Don’t even begin to ask me why I chose that codename. Unless you know me and you know my inner circle, it’s never going to make sense. Just take this to heart: “The Young Cynic” is easy-going on the surface, but a churning pot of doubt and low self-esteem within.
In many ways, they’re a protege of mine, a student of the old ways of gaming. Their tastes are varied and diverse – The Cynic would just as easily turn to Black Ops II‘s Zombies gameplay as they would Deus Ex: Human Revolution. Open-mindness is key to this gamer’s surface persona, but generally they have strong feelings about most genres; The Kid, for instance, avoids open-world games in favour of focused role-playing and action games.
They also wield a vast range of knowledge, sometimes matching (and conflicting with) my own. The Cynic is very much a representation of most gamers: he knows the ins and outs of the games he plays, but he is often careful not to flaunt it. On occasion, other types of gamers will draw a rise out of The Kid, particularly when they question the desire to play typically violent games, but he’ll stand his ground and speak his mind.
Unfortunately, this brings to light the key issue: he’s emotionally attached to games. Very emotionally attached. The Cynic takes his name from his outlook on life; only gaming provides respite from what appears to be daunting circumstances and less-than-sympathetic people in a seemingly cruel world. When Far Cry 3 reaches The Cynic’s hands, they immerse themselves completely.
This results in some rather unpleasant moments from the poor sad saps that get drawn into this little bubble of immersion, often failing to realize how raw this person’s emotions are. As one such sad sap, I have the displeasure of having experienced such outbursts and lash-outs on two notable occasions: one which I have dubbed “The Rannoch Debacle” and the other occurring during a spirited debate about the merits of a certain 2010 Star Wars game.
Ultimately, this breed of gamer is a bridge between my generation and the next. They have the tendency to act as entitled adults with all the world-weariness and knowledge that entails, but the truth is they’re still young and figuring things out. I wish the very best to The Kid, and I pray for him, but he will always follow the path of independence (most of the time – anything involving milkshakes, newspapers or Fullmetal Alchemist requires direct intervention).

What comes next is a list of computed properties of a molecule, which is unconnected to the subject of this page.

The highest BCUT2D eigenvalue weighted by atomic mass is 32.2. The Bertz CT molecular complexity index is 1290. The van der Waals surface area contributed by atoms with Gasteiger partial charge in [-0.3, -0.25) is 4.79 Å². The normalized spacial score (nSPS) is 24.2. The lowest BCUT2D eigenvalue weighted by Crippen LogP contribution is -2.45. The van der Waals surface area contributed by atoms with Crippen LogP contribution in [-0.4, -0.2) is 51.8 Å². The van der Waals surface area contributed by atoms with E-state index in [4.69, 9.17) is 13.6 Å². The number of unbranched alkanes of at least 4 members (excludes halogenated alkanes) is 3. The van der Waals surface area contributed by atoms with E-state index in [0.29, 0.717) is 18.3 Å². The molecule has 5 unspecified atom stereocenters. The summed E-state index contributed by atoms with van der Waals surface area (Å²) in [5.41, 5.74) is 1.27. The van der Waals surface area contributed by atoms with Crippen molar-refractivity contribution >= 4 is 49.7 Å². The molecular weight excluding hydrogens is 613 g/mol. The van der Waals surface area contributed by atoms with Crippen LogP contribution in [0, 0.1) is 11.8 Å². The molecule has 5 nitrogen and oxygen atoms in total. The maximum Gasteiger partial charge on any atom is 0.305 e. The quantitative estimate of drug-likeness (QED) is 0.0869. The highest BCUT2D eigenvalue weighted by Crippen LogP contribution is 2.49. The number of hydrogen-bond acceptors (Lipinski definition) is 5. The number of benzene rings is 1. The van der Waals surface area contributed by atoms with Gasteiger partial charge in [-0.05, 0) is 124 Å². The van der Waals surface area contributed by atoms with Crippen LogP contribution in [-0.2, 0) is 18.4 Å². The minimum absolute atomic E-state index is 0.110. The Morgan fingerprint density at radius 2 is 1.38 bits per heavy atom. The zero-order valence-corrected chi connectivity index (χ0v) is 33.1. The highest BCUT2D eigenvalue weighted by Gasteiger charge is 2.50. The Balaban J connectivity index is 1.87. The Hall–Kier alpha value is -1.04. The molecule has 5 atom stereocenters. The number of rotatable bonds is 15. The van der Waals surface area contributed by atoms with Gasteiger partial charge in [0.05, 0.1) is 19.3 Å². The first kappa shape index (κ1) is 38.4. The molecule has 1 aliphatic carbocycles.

For our third subject, we have…
The Casual (a.k.a. Mystique)
Ah, yes, Mystique. The person who avoids video games with a vengeance – and yet is more integral to the industry than they realize. Whenever someone writes up a consensus for the gaming population, Mystique is important to note.
This, however, comes from the fact that The Casual has a complicated relationship with games. The Casual is likely career-driven, focused on academic pursuits rather than attempting Dark Souls or finally watching someone play Uncharted 2 (even though it can claim to be one of the most easily-watchable video games in history).
To be fair, it’s not Mystique’s fault: perhaps money was tight and entertainment was Tintin, or their lifestyle was limited by personal conflict. Maybe they stopped playing after Super Mario Bros. became “old news” – blasphemy to me, but understandable to them. They’d have grown up buying into the anti-gaming protests after Mortal Kombat‘s home release, and they would likely question the merit of young people playing such games today.
Mystique lives for work and real life, viewing video games as an occasional distraction. To these people, playing Farmville and Solitaire can be considered a “gaming session”, leaving them time to ask the important questions: “Is this relevant? How can you support this? Why should we let someone so young be exposed to this?” While they may be ignorant to the specifics of the industry, Mystique is an impartial third party fairly capable of judging the industry.